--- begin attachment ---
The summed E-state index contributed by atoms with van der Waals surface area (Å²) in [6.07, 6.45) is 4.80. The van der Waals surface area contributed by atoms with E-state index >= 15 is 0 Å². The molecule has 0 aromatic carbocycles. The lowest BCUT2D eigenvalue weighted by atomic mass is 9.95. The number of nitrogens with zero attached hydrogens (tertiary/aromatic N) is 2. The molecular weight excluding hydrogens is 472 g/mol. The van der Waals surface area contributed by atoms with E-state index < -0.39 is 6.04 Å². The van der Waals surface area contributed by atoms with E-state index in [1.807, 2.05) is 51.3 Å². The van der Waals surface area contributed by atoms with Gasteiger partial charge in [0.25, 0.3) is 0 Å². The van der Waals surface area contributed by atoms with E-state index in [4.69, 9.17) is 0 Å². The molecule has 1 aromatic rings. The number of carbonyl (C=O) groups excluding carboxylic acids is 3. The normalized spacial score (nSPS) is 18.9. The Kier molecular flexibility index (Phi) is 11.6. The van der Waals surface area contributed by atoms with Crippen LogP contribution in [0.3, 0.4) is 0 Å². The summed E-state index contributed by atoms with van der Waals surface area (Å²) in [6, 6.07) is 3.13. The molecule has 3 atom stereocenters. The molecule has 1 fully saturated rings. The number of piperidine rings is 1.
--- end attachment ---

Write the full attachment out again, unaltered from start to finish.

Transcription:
The summed E-state index contributed by atoms with van der Waals surface area (Å²) in [6.07, 6.45) is 4.80. The van der Waals surface area contributed by atoms with E-state index >= 15 is 0 Å². The molecule has 0 aromatic carbocycles. The lowest BCUT2D eigenvalue weighted by atomic mass is 9.95. The number of nitrogens with zero attached hydrogens (tertiary/aromatic N) is 2. The molecular weight excluding hydrogens is 472 g/mol. The van der Waals surface area contributed by atoms with E-state index < -0.39 is 6.04 Å². The van der Waals surface area contributed by atoms with E-state index in [1.807, 2.05) is 51.3 Å². The van der Waals surface area contributed by atoms with Gasteiger partial charge in [0.25, 0.3) is 0 Å². The van der Waals surface area contributed by atoms with E-state index in [4.69, 9.17) is 0 Å². The molecule has 1 aromatic rings. The number of carbonyl (C=O) groups excluding carboxylic acids is 3. The normalized spacial score (nSPS) is 18.9. The Kier molecular flexibility index (Phi) is 11.6. The van der Waals surface area contributed by atoms with Crippen LogP contribution in [0.3, 0.4) is 0 Å². The summed E-state index contributed by atoms with van der Waals surface area (Å²) in [6, 6.07) is 3.13. The molecule has 3 atom stereocenters. The molecule has 1 fully saturated rings. The number of piperidine rings is 1.